Māpura’s mission statement says that they “provide for people of diverse life experience to learn, grow and enhance their lives through creativity”. One of Māpura’s most significant art therapy programmes is their ‘Art Therapy After Stroke’ Programme. Running since 2010, this programme was commissioned by the Stroke Foundation Northern Region with Foundation funding from a fundraising concert after New Zealand musician Chris Knox suffered a stroke.
The team delivering this 10-12 week programme includes registered art therapists and art tutors and follows a ‘group-inquiry’ process, initiating a journey of self-reflection and examination of participants’ experience of having a stroke. Participants talk of how, after a stroke, you are often left with a profound sense of change in your life and often the realisation that you can no longer do what you used to. Prevalent issues such as grief, loss of identity, loss of confidence and self-autonomy for example are a focus.
Art provides a 'language' and the medium by which participants in the programme can, with skilled guidance and encouragement, firstly explore the extremely raw emotions of being debilitated by a stroke. The programme then assists participants to look into the future, and through art encourages and stimulates the rebuilding of their physical and psychological capabilities.
The participants in Māpura’s programme are testament to its value. They are happy to stop work and discuss their creation, and tell you just how creative practice has changed their life. A participant commented:
…(since my stroke) I have been analysing, thinking about who I was before my stroke, But so much has changed, not just physically but mentally, that I am not entirely sure who I was before my stroke. I found that working with the different mediums in the art class helped me to explore these things instead of doing it internally, I was able to put it on paper. It was huge, it was cathartic, it felt brilliant, I wouldn’t have missed art class for anything. I would have had to have been near death to miss it…”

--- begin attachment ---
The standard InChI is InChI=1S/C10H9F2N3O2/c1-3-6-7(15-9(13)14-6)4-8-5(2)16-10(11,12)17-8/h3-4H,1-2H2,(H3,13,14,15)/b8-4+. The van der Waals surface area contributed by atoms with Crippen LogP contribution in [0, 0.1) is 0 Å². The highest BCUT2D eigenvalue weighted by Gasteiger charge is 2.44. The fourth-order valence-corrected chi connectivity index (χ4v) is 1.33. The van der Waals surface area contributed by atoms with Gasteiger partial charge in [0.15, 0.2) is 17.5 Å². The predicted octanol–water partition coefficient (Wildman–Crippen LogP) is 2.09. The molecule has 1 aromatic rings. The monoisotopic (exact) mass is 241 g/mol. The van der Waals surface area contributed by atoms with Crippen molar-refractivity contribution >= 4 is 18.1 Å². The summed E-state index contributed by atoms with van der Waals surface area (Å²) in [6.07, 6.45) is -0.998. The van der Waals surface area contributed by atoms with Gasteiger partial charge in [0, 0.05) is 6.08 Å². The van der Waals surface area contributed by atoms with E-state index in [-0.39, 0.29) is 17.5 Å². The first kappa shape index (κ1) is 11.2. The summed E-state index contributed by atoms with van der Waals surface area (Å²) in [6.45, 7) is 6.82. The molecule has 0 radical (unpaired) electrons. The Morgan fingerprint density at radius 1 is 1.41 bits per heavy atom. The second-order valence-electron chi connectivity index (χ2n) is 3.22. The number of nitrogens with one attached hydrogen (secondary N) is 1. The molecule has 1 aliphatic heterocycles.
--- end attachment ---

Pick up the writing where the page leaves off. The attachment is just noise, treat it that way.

The positive feedback from participants is reinforced by analytical research that is being undertaken by University of Auckland Centre for Brain Research. The findings to date are very positive with participants showing significant improvement in mood, memory and participation in life, as well as other beneficial physical and psychological outcomes.
Having completed the intensive Art Therapy After Stroke Programme participants have the opportunity to develop their art skills by moving into Mapura’s Arts Transition Programme, which blends fine arts tuition and art therapy. Those who wish to continue with creative practice, and have identified that they want to move more toward developing their identity as an artist, can enrol in the 'Leading a Creative Life' programme.
Demand for Māpura’s stroke programme and art therapy skills is high and Māpura would love to provide more than one stroke programme a year, however the programme is delivered free to participants as most find themselves in constrained financial situations post-stroke. Consequently Māpura are reliant on the generosity of a variety of funding channels and donations to run the programmes.
With a community focus that goes well beyond Art Therapy After Stroke, Māpura also provides 16 innovative art programmes aimed at adults, teens and children of all abilities. Programmes run six days a week, and these are inclusive of diversity – 'arts for everyone'.
For more information go to www.mapurastudios.org.nz
(Māpura website - http://www.mapurastudios.org.nz/art-therapy-after-stroke/).
Or if you would like to donate : http://www.mapurastudios.org.nz/supportmapura